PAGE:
With each pass of the blade, the material being cut will curl into the gullet, creating a spiral of material called the chip.
Too many teeth in the cut will make the gullet full. The teeth become filled with this excess material, and the chip will eventually break away.
Use a variable pitch blade since the alternating pitch created increases and then decreases the chip load inside the cut.
One reason to pay attention to gullet size is that with coarser pitch blades, the gullet becomes larger and deeper. With smaller blades (1/4”, ½” and ¾” band saw blades) there isn’t enough width in the band to accommodate chips.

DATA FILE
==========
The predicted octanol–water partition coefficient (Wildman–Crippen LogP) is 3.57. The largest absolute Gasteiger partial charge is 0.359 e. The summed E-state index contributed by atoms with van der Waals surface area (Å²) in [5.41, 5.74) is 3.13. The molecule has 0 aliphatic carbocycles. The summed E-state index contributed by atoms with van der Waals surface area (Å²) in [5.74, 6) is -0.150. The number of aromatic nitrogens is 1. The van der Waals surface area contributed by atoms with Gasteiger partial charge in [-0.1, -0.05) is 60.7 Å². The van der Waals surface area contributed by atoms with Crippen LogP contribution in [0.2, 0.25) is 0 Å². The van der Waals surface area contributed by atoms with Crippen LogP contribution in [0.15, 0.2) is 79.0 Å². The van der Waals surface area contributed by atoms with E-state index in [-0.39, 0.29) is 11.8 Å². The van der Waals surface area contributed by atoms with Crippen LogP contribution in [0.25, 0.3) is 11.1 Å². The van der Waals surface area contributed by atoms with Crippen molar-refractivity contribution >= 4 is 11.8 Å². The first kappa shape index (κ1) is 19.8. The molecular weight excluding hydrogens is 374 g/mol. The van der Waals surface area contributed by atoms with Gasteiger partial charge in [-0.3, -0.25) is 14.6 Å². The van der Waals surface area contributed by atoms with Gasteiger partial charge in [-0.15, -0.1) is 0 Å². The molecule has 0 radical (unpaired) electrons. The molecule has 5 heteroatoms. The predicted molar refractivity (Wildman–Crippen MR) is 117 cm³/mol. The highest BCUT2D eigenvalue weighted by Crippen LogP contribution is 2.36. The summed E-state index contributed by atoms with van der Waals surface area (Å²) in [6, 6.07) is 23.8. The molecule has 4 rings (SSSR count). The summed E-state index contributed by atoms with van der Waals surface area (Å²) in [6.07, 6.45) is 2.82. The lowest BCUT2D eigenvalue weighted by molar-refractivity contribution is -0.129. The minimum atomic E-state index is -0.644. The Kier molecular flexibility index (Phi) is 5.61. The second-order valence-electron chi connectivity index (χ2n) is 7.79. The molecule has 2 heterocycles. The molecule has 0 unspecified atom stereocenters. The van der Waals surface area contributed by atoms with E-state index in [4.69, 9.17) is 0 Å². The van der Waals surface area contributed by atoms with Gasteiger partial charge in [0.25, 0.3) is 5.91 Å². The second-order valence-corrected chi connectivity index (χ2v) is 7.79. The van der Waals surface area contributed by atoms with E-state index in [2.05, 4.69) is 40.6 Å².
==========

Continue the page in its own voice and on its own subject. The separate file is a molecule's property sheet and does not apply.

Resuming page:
If the gullets are clogged, they will not carry the chips. This results in an increased load on the blade and the machine. It can contribute to work hardening of the material, blade bounce, stripping of teeth, and chips being welded to the blade.
The smaller blade lacks beam strength to begin with because of its lack of dimension. Also, the larger gullets are part of what enables the blade to carry chips through the cut.
When selecting how many teeth per inch to use, note the thickness and type of material to be cut. As a rule, the thicker and/or harder the material, the coarser the tooth pitch to be used.